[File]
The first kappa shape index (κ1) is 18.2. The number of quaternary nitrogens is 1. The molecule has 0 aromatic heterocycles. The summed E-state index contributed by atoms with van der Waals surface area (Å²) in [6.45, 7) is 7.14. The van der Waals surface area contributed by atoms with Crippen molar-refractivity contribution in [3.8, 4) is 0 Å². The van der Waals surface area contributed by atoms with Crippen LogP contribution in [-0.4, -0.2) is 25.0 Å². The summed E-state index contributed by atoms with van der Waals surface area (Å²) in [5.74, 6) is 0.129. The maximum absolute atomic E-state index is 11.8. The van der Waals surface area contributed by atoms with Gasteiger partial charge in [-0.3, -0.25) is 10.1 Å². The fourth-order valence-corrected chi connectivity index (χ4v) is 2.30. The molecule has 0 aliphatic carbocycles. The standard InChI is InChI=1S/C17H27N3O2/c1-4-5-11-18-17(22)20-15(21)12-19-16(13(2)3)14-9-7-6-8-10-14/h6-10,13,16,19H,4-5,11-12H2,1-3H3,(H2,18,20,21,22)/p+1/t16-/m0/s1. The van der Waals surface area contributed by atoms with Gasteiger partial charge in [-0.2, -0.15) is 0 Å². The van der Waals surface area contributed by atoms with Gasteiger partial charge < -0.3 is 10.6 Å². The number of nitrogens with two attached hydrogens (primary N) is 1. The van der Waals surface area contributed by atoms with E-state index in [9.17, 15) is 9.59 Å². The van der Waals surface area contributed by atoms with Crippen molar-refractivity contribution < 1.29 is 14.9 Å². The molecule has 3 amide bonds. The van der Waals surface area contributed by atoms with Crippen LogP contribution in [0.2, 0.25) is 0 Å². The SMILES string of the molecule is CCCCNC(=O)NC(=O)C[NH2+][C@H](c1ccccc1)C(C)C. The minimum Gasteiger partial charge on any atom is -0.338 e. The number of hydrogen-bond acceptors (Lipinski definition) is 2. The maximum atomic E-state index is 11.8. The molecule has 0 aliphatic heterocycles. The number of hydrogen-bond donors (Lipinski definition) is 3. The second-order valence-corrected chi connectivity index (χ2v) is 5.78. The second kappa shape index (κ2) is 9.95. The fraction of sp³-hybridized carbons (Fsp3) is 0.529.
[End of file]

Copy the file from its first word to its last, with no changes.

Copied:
The first kappa shape index (κ1) is 18.2. The number of quaternary nitrogens is 1. The molecule has 0 aromatic heterocycles. The summed E-state index contributed by atoms with van der Waals surface area (Å²) in [6.45, 7) is 7.14. The van der Waals surface area contributed by atoms with Crippen molar-refractivity contribution in [3.8, 4) is 0 Å². The van der Waals surface area contributed by atoms with Crippen LogP contribution in [-0.4, -0.2) is 25.0 Å². The summed E-state index contributed by atoms with van der Waals surface area (Å²) in [5.74, 6) is 0.129. The maximum absolute atomic E-state index is 11.8. The van der Waals surface area contributed by atoms with Gasteiger partial charge in [-0.3, -0.25) is 10.1 Å². The fourth-order valence-corrected chi connectivity index (χ4v) is 2.30. The molecule has 0 aliphatic carbocycles. The standard InChI is InChI=1S/C17H27N3O2/c1-4-5-11-18-17(22)20-15(21)12-19-16(13(2)3)14-9-7-6-8-10-14/h6-10,13,16,19H,4-5,11-12H2,1-3H3,(H2,18,20,21,22)/p+1/t16-/m0/s1. The van der Waals surface area contributed by atoms with Gasteiger partial charge in [-0.2, -0.15) is 0 Å². The van der Waals surface area contributed by atoms with Gasteiger partial charge < -0.3 is 10.6 Å². The number of nitrogens with two attached hydrogens (primary N) is 1. The van der Waals surface area contributed by atoms with E-state index in [9.17, 15) is 9.59 Å². The van der Waals surface area contributed by atoms with Crippen molar-refractivity contribution < 1.29 is 14.9 Å². The molecule has 3 amide bonds. The van der Waals surface area contributed by atoms with Crippen LogP contribution in [0.2, 0.25) is 0 Å². The SMILES string of the molecule is CCCCNC(=O)NC(=O)C[NH2+][C@H](c1ccccc1)C(C)C. The minimum Gasteiger partial charge on any atom is -0.338 e. The number of hydrogen-bond acceptors (Lipinski definition) is 2. The maximum atomic E-state index is 11.8. The molecule has 0 aliphatic heterocycles. The number of hydrogen-bond donors (Lipinski definition) is 3. The second-order valence-corrected chi connectivity index (χ2v) is 5.78. The second kappa shape index (κ2) is 9.95. The fraction of sp³-hybridized carbons (Fsp3) is 0.529.